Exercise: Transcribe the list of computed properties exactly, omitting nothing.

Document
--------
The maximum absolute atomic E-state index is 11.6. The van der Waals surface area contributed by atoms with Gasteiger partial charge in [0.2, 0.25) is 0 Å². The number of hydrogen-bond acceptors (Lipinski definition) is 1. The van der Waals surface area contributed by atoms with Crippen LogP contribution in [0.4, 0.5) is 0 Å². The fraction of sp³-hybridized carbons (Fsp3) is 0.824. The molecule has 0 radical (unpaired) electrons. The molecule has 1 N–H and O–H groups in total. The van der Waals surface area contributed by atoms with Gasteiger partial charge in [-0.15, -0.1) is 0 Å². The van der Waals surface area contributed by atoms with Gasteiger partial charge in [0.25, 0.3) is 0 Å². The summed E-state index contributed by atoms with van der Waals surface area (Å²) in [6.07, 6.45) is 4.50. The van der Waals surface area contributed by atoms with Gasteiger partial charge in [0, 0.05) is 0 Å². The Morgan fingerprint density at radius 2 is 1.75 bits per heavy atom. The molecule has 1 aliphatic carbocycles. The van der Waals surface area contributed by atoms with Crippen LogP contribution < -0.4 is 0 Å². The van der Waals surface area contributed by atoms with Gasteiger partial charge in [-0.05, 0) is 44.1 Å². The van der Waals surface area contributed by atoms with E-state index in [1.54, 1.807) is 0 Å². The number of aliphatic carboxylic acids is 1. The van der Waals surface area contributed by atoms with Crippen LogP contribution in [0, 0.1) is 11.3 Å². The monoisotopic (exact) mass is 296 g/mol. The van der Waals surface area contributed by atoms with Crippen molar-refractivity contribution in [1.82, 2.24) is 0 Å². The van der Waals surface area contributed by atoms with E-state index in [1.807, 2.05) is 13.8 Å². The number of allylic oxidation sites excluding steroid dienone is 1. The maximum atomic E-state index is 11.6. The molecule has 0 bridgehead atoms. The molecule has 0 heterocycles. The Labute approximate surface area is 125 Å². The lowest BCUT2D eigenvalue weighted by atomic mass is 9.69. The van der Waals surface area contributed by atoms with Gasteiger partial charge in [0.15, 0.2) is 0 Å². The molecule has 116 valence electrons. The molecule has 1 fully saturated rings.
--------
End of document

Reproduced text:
The maximum absolute atomic E-state index is 11.6. The van der Waals surface area contributed by atoms with Gasteiger partial charge in [0.2, 0.25) is 0 Å². The number of hydrogen-bond acceptors (Lipinski definition) is 1. The van der Waals surface area contributed by atoms with Crippen LogP contribution in [0.4, 0.5) is 0 Å². The fraction of sp³-hybridized carbons (Fsp3) is 0.824. The molecule has 0 radical (unpaired) electrons. The molecule has 1 N–H and O–H groups in total. The van der Waals surface area contributed by atoms with Gasteiger partial charge in [-0.15, -0.1) is 0 Å². The van der Waals surface area contributed by atoms with Gasteiger partial charge in [0.25, 0.3) is 0 Å². The summed E-state index contributed by atoms with van der Waals surface area (Å²) in [6.07, 6.45) is 4.50. The van der Waals surface area contributed by atoms with Gasteiger partial charge in [0, 0.05) is 0 Å². The Morgan fingerprint density at radius 2 is 1.75 bits per heavy atom. The molecule has 1 aliphatic carbocycles. The van der Waals surface area contributed by atoms with Crippen LogP contribution < -0.4 is 0 Å². The van der Waals surface area contributed by atoms with Gasteiger partial charge in [-0.05, 0) is 44.1 Å². The van der Waals surface area contributed by atoms with E-state index in [1.54, 1.807) is 0 Å². The number of aliphatic carboxylic acids is 1. The van der Waals surface area contributed by atoms with Crippen LogP contribution in [0, 0.1) is 11.3 Å². The monoisotopic (exact) mass is 296 g/mol. The van der Waals surface area contributed by atoms with Crippen molar-refractivity contribution in [1.82, 2.24) is 0 Å². The van der Waals surface area contributed by atoms with E-state index in [1.807, 2.05) is 13.8 Å². The number of allylic oxidation sites excluding steroid dienone is 1. The maximum atomic E-state index is 11.6. The molecule has 0 bridgehead atoms. The molecule has 0 heterocycles. The Labute approximate surface area is 125 Å². The lowest BCUT2D eigenvalue weighted by atomic mass is 9.69. The van der Waals surface area contributed by atoms with Gasteiger partial charge in [0.15, 0.2) is 0 Å². The molecule has 116 valence electrons. The molecule has 1 fully saturated rings.